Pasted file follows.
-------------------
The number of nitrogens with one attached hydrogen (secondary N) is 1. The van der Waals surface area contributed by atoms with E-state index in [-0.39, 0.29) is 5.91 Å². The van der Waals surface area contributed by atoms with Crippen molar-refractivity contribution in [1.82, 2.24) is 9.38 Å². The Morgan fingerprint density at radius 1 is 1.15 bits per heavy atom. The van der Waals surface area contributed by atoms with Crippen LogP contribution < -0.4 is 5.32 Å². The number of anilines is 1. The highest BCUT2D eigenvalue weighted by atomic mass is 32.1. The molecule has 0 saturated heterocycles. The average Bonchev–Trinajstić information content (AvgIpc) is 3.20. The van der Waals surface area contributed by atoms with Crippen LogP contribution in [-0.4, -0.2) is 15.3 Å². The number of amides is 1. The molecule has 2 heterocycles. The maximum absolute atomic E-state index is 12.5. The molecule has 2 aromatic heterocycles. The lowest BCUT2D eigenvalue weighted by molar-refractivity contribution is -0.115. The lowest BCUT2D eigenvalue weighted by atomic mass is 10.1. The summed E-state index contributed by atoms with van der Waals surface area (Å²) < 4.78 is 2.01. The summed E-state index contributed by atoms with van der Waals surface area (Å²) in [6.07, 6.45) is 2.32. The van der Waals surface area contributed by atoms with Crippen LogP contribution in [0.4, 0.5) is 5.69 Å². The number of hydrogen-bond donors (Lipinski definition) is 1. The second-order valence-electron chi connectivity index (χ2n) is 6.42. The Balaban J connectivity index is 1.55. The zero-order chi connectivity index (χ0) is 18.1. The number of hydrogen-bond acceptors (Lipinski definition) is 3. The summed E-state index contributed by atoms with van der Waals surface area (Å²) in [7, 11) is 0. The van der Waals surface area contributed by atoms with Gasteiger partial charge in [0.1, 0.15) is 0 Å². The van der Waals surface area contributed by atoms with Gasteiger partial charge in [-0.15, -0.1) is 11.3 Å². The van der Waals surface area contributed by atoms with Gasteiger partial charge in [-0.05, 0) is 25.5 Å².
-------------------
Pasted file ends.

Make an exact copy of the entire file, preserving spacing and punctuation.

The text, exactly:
The number of nitrogens with one attached hydrogen (secondary N) is 1. The van der Waals surface area contributed by atoms with E-state index in [-0.39, 0.29) is 5.91 Å². The van der Waals surface area contributed by atoms with Crippen molar-refractivity contribution in [1.82, 2.24) is 9.38 Å². The Morgan fingerprint density at radius 1 is 1.15 bits per heavy atom. The van der Waals surface area contributed by atoms with Crippen LogP contribution < -0.4 is 5.32 Å². The number of anilines is 1. The highest BCUT2D eigenvalue weighted by atomic mass is 32.1. The molecule has 0 saturated heterocycles. The average Bonchev–Trinajstić information content (AvgIpc) is 3.20. The van der Waals surface area contributed by atoms with Crippen LogP contribution in [-0.4, -0.2) is 15.3 Å². The number of amides is 1. The molecule has 2 heterocycles. The maximum absolute atomic E-state index is 12.5. The molecule has 2 aromatic heterocycles. The lowest BCUT2D eigenvalue weighted by molar-refractivity contribution is -0.115. The lowest BCUT2D eigenvalue weighted by atomic mass is 10.1. The summed E-state index contributed by atoms with van der Waals surface area (Å²) < 4.78 is 2.01. The summed E-state index contributed by atoms with van der Waals surface area (Å²) in [6.07, 6.45) is 2.32. The van der Waals surface area contributed by atoms with Crippen LogP contribution in [0.4, 0.5) is 5.69 Å². The number of hydrogen-bond donors (Lipinski definition) is 1. The second-order valence-electron chi connectivity index (χ2n) is 6.42. The Balaban J connectivity index is 1.55. The zero-order chi connectivity index (χ0) is 18.1. The number of hydrogen-bond acceptors (Lipinski definition) is 3. The summed E-state index contributed by atoms with van der Waals surface area (Å²) in [7, 11) is 0. The van der Waals surface area contributed by atoms with Gasteiger partial charge in [0.1, 0.15) is 0 Å². The van der Waals surface area contributed by atoms with Gasteiger partial charge in [-0.15, -0.1) is 11.3 Å². The van der Waals surface area contributed by atoms with Gasteiger partial charge in [-0.05, 0) is 25.5 Å².